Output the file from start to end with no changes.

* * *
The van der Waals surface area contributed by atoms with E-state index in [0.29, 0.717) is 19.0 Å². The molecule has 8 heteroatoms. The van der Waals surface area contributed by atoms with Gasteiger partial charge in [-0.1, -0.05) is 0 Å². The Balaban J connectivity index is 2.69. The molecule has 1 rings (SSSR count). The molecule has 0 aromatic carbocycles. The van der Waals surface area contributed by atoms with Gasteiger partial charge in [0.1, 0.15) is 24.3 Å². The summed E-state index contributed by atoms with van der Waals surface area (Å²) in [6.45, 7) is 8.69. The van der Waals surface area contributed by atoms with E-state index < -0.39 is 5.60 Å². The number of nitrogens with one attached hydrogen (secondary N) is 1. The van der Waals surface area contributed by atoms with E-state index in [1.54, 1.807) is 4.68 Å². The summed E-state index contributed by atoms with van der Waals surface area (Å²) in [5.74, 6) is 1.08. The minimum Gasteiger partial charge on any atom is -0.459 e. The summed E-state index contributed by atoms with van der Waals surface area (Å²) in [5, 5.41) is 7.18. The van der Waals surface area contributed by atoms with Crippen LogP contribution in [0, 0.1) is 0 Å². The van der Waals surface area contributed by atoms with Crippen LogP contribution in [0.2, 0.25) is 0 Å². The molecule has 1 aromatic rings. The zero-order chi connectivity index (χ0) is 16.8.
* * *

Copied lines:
The van der Waals surface area contributed by atoms with E-state index in [0.29, 0.717) is 19.0 Å². The molecule has 8 heteroatoms. The van der Waals surface area contributed by atoms with Gasteiger partial charge in [-0.1, -0.05) is 0 Å². The Balaban J connectivity index is 2.69. The molecule has 1 rings (SSSR count). The molecule has 0 aromatic carbocycles. The van der Waals surface area contributed by atoms with Gasteiger partial charge in [0.1, 0.15) is 24.3 Å². The summed E-state index contributed by atoms with van der Waals surface area (Å²) in [6.45, 7) is 8.69. The van der Waals surface area contributed by atoms with E-state index < -0.39 is 5.60 Å². The number of nitrogens with one attached hydrogen (secondary N) is 1. The van der Waals surface area contributed by atoms with E-state index in [1.54, 1.807) is 4.68 Å². The summed E-state index contributed by atoms with van der Waals surface area (Å²) in [5.74, 6) is 1.08. The minimum Gasteiger partial charge on any atom is -0.459 e. The summed E-state index contributed by atoms with van der Waals surface area (Å²) in [5, 5.41) is 7.18. The van der Waals surface area contributed by atoms with Crippen LogP contribution in [0, 0.1) is 0 Å². The van der Waals surface area contributed by atoms with Crippen LogP contribution in [0.2, 0.25) is 0 Å². The molecule has 1 aromatic rings. The zero-order chi connectivity index (χ0) is 16.8.